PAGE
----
Author Topic: Concern raised over badly conceived climate-change adaptation measures  (Read 6998 times)


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Concern raised over badly conceived climate-change adaptation measures
By Dr. Flor Lacanilao

Regarding the work of scientists and media in climate disasters, the typical news report in the Philippines on climate-related issues often lacks evidence-based information, which means properly published experts or studies. For example, the news report “Reclaiming land seen as measure to deal with climate change” (Philippine Daily Inquirer, November 1, 2012) mentioned a department secretary, a bureau director, an architect, a government reclamation agency, and the University of the Philippines National Institute of Geological Science or NIGS (“Key role of scientists & media in climate disasters,” Philippine Daily Inquirer, November 8, 2012). But no scientist or properly published study was cited at all. And the report failed to mention the well-published NIGS geologist Dr. Alfredo Mahar Lagmay. 

Here is another example of a news report in a recent issue of the journal Nature, showing how scientists and engineer scientists discuss plans on climate adaptation:

Malcolm Bowman (who specializes in storm-surge modeling at Stony Brook University in New York) has “advocated a system of sea barriers or dykes,” like those in London, the Netherlands, and Russia. The system pictured by Bowman and others consists of an 8-km-wide barrier, 6 meters high, that can be opened and closed at the entrance to the harbor, and other structures. The cost is about US$15 billion; by way of comparison, estimates of the damage caused by Hurricane “Sandy” is between $30 billion and $50 billion.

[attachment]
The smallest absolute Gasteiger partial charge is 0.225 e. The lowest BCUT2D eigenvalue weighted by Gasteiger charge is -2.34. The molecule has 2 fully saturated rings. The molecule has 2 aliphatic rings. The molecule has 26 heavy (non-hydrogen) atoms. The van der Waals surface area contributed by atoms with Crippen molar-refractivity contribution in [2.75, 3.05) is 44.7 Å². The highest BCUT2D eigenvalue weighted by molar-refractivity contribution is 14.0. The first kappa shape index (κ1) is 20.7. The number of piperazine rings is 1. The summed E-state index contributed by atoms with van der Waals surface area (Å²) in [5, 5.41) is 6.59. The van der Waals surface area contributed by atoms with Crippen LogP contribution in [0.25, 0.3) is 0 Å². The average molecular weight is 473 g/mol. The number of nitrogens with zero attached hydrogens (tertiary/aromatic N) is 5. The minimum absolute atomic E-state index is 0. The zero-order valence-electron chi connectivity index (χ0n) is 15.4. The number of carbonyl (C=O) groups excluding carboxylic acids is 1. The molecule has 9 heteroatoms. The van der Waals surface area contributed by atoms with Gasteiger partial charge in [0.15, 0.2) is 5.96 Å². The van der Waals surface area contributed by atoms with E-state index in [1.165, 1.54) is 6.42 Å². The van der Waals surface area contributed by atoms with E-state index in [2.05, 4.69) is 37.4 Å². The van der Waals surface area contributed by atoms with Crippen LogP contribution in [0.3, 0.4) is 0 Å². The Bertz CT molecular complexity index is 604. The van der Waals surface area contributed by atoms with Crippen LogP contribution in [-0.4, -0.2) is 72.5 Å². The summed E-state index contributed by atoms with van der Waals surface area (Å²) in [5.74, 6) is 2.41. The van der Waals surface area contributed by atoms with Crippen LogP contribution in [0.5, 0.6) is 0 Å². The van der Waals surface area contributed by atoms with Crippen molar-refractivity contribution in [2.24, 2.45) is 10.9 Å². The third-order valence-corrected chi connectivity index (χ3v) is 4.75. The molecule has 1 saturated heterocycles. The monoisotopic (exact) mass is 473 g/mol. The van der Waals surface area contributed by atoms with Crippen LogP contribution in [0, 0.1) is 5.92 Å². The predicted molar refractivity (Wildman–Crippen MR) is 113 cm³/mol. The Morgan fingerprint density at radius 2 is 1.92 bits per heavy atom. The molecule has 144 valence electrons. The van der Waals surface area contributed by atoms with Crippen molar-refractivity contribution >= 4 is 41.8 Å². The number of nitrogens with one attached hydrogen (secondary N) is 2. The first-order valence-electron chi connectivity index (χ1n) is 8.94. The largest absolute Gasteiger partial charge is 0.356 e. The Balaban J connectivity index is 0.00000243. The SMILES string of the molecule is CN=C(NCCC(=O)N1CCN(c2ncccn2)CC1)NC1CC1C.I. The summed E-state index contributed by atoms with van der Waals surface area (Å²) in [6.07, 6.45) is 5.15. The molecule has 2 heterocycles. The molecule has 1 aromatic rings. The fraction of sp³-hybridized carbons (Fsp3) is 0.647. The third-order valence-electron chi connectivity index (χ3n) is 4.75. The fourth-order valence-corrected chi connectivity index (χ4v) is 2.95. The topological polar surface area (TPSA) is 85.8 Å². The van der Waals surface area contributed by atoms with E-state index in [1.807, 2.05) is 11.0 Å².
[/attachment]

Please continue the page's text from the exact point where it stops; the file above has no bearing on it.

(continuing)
On the other hand, some scientists worry that a single focus on sea barriers could be counterproductive—like disrupting river outflow, increasing sedimentation, upsetting ecosystems, and exacerbating flooding in areas that are not protected. Also, sea barriers do not protect against severe storms that produce inland flooding.

Cynthia Rosenzweig (co-chair of the New York climate panel and a senior scientist at NASA) says, “Sandy clearly shows that we have to do the barrier studies now… But I think we need to consider an integrated and holistic set of solutions, and not put all of our eggs in the barriers.”  Scientists and government officials must ensure that any rebuilding is done with the long view of global warming in mind, she adds. (Full text in “Hurricane sweeps US into climate-adaptation debate” (Nature, November 8, 2012)
The way governance of science and education in the Philippines goes, I think the message to the Filipino academic scientist can be seen in the Science editorial last week, which says in part:

“Scientists insist on believable data both in work and in public life. Bright young scientists do not accept nonsense from those in power, and they will not be eternally patient with those responsible for it. The response of the scientist to nonsense is both conceptual and practical: to recognize it, expose it, and try to fix it.”  (“The Scientist as World Citizen,” November 2, 2012).
« Last Edit: December 08, 2012, 09:54:20 PM by Joe Carillo »